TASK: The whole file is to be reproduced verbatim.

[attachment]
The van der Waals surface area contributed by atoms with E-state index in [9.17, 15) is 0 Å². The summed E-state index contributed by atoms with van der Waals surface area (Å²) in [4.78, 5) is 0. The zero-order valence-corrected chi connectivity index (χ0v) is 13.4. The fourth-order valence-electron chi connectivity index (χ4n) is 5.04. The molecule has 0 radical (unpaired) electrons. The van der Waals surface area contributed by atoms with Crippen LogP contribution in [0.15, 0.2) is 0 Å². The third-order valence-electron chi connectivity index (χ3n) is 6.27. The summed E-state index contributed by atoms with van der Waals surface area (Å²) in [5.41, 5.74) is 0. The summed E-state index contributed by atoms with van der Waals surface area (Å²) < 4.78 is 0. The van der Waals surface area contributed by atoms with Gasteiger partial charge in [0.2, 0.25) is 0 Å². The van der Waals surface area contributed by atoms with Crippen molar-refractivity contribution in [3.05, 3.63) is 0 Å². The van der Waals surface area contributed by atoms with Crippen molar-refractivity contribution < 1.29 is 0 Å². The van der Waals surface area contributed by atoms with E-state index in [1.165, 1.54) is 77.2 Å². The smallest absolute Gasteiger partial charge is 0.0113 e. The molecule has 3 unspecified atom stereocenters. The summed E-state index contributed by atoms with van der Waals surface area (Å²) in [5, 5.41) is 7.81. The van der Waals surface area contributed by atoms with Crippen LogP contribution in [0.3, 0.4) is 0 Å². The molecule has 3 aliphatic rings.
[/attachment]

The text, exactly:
The van der Waals surface area contributed by atoms with E-state index in [9.17, 15) is 0 Å². The summed E-state index contributed by atoms with van der Waals surface area (Å²) in [4.78, 5) is 0. The zero-order valence-corrected chi connectivity index (χ0v) is 13.4. The fourth-order valence-electron chi connectivity index (χ4n) is 5.04. The molecule has 0 radical (unpaired) electrons. The van der Waals surface area contributed by atoms with Crippen LogP contribution in [0.15, 0.2) is 0 Å². The third-order valence-electron chi connectivity index (χ3n) is 6.27. The summed E-state index contributed by atoms with van der Waals surface area (Å²) in [5.41, 5.74) is 0. The summed E-state index contributed by atoms with van der Waals surface area (Å²) < 4.78 is 0. The van der Waals surface area contributed by atoms with Gasteiger partial charge in [0.2, 0.25) is 0 Å². The van der Waals surface area contributed by atoms with Crippen molar-refractivity contribution in [3.05, 3.63) is 0 Å². The van der Waals surface area contributed by atoms with Crippen molar-refractivity contribution < 1.29 is 0 Å². The van der Waals surface area contributed by atoms with E-state index in [1.165, 1.54) is 77.2 Å². The smallest absolute Gasteiger partial charge is 0.0113 e. The molecule has 3 unspecified atom stereocenters. The summed E-state index contributed by atoms with van der Waals surface area (Å²) in [5, 5.41) is 7.81. The van der Waals surface area contributed by atoms with Crippen LogP contribution in [0.3, 0.4) is 0 Å². The molecule has 3 aliphatic rings.